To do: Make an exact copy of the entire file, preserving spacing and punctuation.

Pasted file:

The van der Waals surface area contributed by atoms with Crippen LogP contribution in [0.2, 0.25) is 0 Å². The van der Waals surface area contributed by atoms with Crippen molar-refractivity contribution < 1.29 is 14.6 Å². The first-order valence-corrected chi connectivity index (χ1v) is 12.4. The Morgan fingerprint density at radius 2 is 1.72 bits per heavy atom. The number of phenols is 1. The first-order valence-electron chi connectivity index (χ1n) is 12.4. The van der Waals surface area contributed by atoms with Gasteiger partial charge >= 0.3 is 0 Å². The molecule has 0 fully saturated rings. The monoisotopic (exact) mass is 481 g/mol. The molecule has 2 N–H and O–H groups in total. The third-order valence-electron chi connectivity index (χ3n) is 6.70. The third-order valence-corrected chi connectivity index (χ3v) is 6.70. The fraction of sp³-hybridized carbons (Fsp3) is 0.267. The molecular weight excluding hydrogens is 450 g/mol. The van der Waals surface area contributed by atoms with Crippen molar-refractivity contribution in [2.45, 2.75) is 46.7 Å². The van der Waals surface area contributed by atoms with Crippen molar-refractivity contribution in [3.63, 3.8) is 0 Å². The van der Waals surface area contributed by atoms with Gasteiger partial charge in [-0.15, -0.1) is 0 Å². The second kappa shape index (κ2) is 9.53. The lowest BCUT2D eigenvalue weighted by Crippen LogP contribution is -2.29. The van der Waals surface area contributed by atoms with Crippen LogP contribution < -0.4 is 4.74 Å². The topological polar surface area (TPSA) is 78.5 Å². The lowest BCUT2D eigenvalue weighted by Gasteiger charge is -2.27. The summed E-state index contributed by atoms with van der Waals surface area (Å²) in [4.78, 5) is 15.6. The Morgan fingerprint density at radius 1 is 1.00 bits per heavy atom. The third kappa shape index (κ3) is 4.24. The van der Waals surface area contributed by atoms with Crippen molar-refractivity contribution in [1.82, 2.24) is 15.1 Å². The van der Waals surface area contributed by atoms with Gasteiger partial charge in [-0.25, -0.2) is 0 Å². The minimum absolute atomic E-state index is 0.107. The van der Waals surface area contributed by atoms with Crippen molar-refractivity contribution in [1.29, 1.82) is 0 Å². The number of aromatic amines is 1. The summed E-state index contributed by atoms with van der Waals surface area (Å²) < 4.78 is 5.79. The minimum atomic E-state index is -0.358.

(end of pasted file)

The van der Waals surface area contributed by atoms with Crippen LogP contribution in [0.2, 0.25) is 0 Å². The van der Waals surface area contributed by atoms with Crippen molar-refractivity contribution < 1.29 is 14.6 Å². The first-order valence-corrected chi connectivity index (χ1v) is 12.4. The Morgan fingerprint density at radius 2 is 1.72 bits per heavy atom. The number of phenols is 1. The first-order valence-electron chi connectivity index (χ1n) is 12.4. The van der Waals surface area contributed by atoms with Gasteiger partial charge >= 0.3 is 0 Å². The molecule has 0 fully saturated rings. The monoisotopic (exact) mass is 481 g/mol. The molecule has 2 N–H and O–H groups in total. The third-order valence-electron chi connectivity index (χ3n) is 6.70. The third-order valence-corrected chi connectivity index (χ3v) is 6.70. The fraction of sp³-hybridized carbons (Fsp3) is 0.267. The molecular weight excluding hydrogens is 450 g/mol. The van der Waals surface area contributed by atoms with Crippen molar-refractivity contribution in [2.45, 2.75) is 46.7 Å². The van der Waals surface area contributed by atoms with Crippen molar-refractivity contribution in [3.63, 3.8) is 0 Å². The van der Waals surface area contributed by atoms with Gasteiger partial charge in [-0.15, -0.1) is 0 Å². The second kappa shape index (κ2) is 9.53. The lowest BCUT2D eigenvalue weighted by Crippen LogP contribution is -2.29. The van der Waals surface area contributed by atoms with Crippen LogP contribution < -0.4 is 4.74 Å². The topological polar surface area (TPSA) is 78.5 Å². The lowest BCUT2D eigenvalue weighted by Gasteiger charge is -2.27. The summed E-state index contributed by atoms with van der Waals surface area (Å²) in [4.78, 5) is 15.6. The Morgan fingerprint density at radius 1 is 1.00 bits per heavy atom. The third kappa shape index (κ3) is 4.24. The van der Waals surface area contributed by atoms with Crippen molar-refractivity contribution in [1.82, 2.24) is 15.1 Å². The van der Waals surface area contributed by atoms with Gasteiger partial charge in [-0.25, -0.2) is 0 Å². The minimum absolute atomic E-state index is 0.107. The van der Waals surface area contributed by atoms with Crippen molar-refractivity contribution in [1.29, 1.82) is 0 Å². The number of aromatic amines is 1. The summed E-state index contributed by atoms with van der Waals surface area (Å²) < 4.78 is 5.79. The minimum atomic E-state index is -0.358.